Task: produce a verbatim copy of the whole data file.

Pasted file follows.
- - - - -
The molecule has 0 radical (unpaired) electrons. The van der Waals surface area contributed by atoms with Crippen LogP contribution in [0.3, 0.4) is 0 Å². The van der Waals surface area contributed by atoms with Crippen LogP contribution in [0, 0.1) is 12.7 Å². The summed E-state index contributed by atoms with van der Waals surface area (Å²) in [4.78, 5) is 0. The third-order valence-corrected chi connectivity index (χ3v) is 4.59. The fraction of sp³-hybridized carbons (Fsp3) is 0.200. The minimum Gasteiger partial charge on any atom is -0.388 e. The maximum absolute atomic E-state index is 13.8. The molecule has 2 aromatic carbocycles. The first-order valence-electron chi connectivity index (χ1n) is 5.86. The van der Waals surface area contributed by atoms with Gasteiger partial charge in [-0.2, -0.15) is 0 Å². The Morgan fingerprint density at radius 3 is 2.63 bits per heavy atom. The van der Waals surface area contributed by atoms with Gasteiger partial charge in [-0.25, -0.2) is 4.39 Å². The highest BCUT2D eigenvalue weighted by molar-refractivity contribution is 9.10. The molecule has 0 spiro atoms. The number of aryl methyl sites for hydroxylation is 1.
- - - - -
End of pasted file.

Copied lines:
The molecule has 0 radical (unpaired) electrons. The van der Waals surface area contributed by atoms with Crippen LogP contribution in [0.3, 0.4) is 0 Å². The van der Waals surface area contributed by atoms with Crippen LogP contribution in [0, 0.1) is 12.7 Å². The summed E-state index contributed by atoms with van der Waals surface area (Å²) in [4.78, 5) is 0. The third-order valence-corrected chi connectivity index (χ3v) is 4.59. The fraction of sp³-hybridized carbons (Fsp3) is 0.200. The minimum Gasteiger partial charge on any atom is -0.388 e. The maximum absolute atomic E-state index is 13.8. The molecule has 2 aromatic carbocycles. The first-order valence-electron chi connectivity index (χ1n) is 5.86. The van der Waals surface area contributed by atoms with Gasteiger partial charge in [-0.2, -0.15) is 0 Å². The Morgan fingerprint density at radius 3 is 2.63 bits per heavy atom. The van der Waals surface area contributed by atoms with Gasteiger partial charge in [-0.25, -0.2) is 4.39 Å². The highest BCUT2D eigenvalue weighted by molar-refractivity contribution is 9.10. The molecule has 0 spiro atoms. The number of aryl methyl sites for hydroxylation is 1.